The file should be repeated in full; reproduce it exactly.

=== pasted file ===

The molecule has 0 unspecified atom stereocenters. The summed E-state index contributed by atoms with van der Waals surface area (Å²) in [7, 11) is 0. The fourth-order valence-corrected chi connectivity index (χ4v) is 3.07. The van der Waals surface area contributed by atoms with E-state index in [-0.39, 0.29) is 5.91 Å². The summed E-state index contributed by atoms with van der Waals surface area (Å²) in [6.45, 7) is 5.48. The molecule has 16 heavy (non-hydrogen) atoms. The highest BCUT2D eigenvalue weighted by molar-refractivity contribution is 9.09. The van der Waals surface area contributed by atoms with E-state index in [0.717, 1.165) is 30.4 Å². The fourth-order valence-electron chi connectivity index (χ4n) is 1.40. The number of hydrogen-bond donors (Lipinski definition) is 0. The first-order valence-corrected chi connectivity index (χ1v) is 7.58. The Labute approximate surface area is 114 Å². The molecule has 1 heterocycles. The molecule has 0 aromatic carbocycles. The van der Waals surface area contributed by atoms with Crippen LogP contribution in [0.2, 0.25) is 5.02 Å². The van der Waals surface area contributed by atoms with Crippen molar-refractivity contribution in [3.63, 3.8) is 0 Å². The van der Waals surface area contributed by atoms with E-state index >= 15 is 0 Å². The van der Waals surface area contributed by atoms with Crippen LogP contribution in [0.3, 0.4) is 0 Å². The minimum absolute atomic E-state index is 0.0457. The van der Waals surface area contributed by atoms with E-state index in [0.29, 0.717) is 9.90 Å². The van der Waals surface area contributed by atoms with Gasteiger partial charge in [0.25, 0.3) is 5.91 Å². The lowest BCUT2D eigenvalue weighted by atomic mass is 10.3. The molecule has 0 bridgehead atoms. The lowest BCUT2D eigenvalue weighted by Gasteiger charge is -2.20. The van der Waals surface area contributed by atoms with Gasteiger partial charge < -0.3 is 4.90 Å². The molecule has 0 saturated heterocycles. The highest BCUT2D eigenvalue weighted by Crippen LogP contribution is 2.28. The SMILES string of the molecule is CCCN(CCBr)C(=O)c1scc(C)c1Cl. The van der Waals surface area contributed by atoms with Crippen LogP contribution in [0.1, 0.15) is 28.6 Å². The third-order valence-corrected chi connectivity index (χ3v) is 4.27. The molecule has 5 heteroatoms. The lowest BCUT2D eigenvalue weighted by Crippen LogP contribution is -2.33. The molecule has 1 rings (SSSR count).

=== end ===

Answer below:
The molecule has 0 unspecified atom stereocenters. The summed E-state index contributed by atoms with van der Waals surface area (Å²) in [7, 11) is 0. The fourth-order valence-corrected chi connectivity index (χ4v) is 3.07. The van der Waals surface area contributed by atoms with E-state index in [-0.39, 0.29) is 5.91 Å². The summed E-state index contributed by atoms with van der Waals surface area (Å²) in [6.45, 7) is 5.48. The molecule has 16 heavy (non-hydrogen) atoms. The highest BCUT2D eigenvalue weighted by molar-refractivity contribution is 9.09. The van der Waals surface area contributed by atoms with E-state index in [0.717, 1.165) is 30.4 Å². The fourth-order valence-electron chi connectivity index (χ4n) is 1.40. The number of hydrogen-bond donors (Lipinski definition) is 0. The first-order valence-corrected chi connectivity index (χ1v) is 7.58. The Labute approximate surface area is 114 Å². The molecule has 1 heterocycles. The molecule has 0 aromatic carbocycles. The van der Waals surface area contributed by atoms with Crippen LogP contribution in [0.2, 0.25) is 5.02 Å². The van der Waals surface area contributed by atoms with Crippen molar-refractivity contribution in [3.63, 3.8) is 0 Å². The van der Waals surface area contributed by atoms with E-state index >= 15 is 0 Å². The van der Waals surface area contributed by atoms with Crippen LogP contribution in [0.3, 0.4) is 0 Å². The minimum absolute atomic E-state index is 0.0457. The van der Waals surface area contributed by atoms with E-state index in [0.29, 0.717) is 9.90 Å². The van der Waals surface area contributed by atoms with Gasteiger partial charge in [0.25, 0.3) is 5.91 Å². The lowest BCUT2D eigenvalue weighted by atomic mass is 10.3. The molecule has 0 bridgehead atoms. The lowest BCUT2D eigenvalue weighted by Gasteiger charge is -2.20. The van der Waals surface area contributed by atoms with Gasteiger partial charge < -0.3 is 4.90 Å². The molecule has 0 saturated heterocycles. The highest BCUT2D eigenvalue weighted by Crippen LogP contribution is 2.28. The SMILES string of the molecule is CCCN(CCBr)C(=O)c1scc(C)c1Cl. The van der Waals surface area contributed by atoms with Crippen LogP contribution in [0.1, 0.15) is 28.6 Å². The third-order valence-corrected chi connectivity index (χ3v) is 4.27. The molecule has 5 heteroatoms. The lowest BCUT2D eigenvalue weighted by Crippen LogP contribution is -2.33. The molecule has 1 rings (SSSR count).